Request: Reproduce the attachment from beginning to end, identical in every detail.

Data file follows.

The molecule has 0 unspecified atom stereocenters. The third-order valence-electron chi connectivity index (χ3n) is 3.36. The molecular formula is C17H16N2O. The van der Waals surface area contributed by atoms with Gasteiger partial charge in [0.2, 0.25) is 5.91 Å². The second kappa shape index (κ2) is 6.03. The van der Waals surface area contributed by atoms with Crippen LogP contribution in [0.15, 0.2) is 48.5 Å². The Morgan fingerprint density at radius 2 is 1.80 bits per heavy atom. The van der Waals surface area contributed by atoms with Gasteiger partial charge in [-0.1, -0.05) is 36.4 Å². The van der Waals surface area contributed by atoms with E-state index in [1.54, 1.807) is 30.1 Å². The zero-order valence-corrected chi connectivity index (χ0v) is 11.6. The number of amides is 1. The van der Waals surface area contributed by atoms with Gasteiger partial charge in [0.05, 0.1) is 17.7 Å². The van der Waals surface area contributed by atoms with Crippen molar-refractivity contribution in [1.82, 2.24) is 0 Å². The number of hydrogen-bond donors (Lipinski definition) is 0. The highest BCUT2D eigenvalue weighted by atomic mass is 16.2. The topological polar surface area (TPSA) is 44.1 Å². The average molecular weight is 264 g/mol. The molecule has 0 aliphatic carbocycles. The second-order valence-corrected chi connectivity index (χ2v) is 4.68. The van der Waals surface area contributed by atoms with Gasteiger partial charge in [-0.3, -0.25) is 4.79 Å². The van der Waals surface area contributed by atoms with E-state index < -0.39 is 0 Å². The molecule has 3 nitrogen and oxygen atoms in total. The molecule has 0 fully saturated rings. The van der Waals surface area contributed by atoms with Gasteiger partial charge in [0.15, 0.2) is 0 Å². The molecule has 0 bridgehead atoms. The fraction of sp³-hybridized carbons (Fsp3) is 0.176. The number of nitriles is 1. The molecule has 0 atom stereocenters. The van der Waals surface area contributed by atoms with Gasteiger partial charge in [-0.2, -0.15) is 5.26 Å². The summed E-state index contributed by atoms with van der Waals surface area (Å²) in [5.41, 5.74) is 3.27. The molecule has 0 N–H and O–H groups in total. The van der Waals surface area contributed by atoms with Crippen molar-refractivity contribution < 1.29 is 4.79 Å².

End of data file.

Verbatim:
The molecule has 0 unspecified atom stereocenters. The third-order valence-electron chi connectivity index (χ3n) is 3.36. The molecular formula is C17H16N2O. The van der Waals surface area contributed by atoms with Gasteiger partial charge in [0.2, 0.25) is 5.91 Å². The second kappa shape index (κ2) is 6.03. The van der Waals surface area contributed by atoms with Crippen LogP contribution in [0.15, 0.2) is 48.5 Å². The Morgan fingerprint density at radius 2 is 1.80 bits per heavy atom. The van der Waals surface area contributed by atoms with Gasteiger partial charge in [-0.1, -0.05) is 36.4 Å². The van der Waals surface area contributed by atoms with E-state index in [1.54, 1.807) is 30.1 Å². The zero-order valence-corrected chi connectivity index (χ0v) is 11.6. The number of amides is 1. The van der Waals surface area contributed by atoms with Gasteiger partial charge in [0.05, 0.1) is 17.7 Å². The van der Waals surface area contributed by atoms with Crippen molar-refractivity contribution in [1.82, 2.24) is 0 Å². The number of hydrogen-bond donors (Lipinski definition) is 0. The highest BCUT2D eigenvalue weighted by atomic mass is 16.2. The topological polar surface area (TPSA) is 44.1 Å². The average molecular weight is 264 g/mol. The molecule has 0 aliphatic carbocycles. The second-order valence-corrected chi connectivity index (χ2v) is 4.68. The van der Waals surface area contributed by atoms with Gasteiger partial charge in [-0.3, -0.25) is 4.79 Å². The van der Waals surface area contributed by atoms with E-state index < -0.39 is 0 Å². The molecule has 3 nitrogen and oxygen atoms in total. The molecule has 0 fully saturated rings. The van der Waals surface area contributed by atoms with Gasteiger partial charge in [0.15, 0.2) is 0 Å². The molecule has 0 bridgehead atoms. The fraction of sp³-hybridized carbons (Fsp3) is 0.176. The number of nitriles is 1. The molecule has 0 atom stereocenters. The van der Waals surface area contributed by atoms with Gasteiger partial charge in [-0.2, -0.15) is 5.26 Å². The summed E-state index contributed by atoms with van der Waals surface area (Å²) in [5.41, 5.74) is 3.27. The molecule has 0 N–H and O–H groups in total. The van der Waals surface area contributed by atoms with Crippen molar-refractivity contribution < 1.29 is 4.79 Å².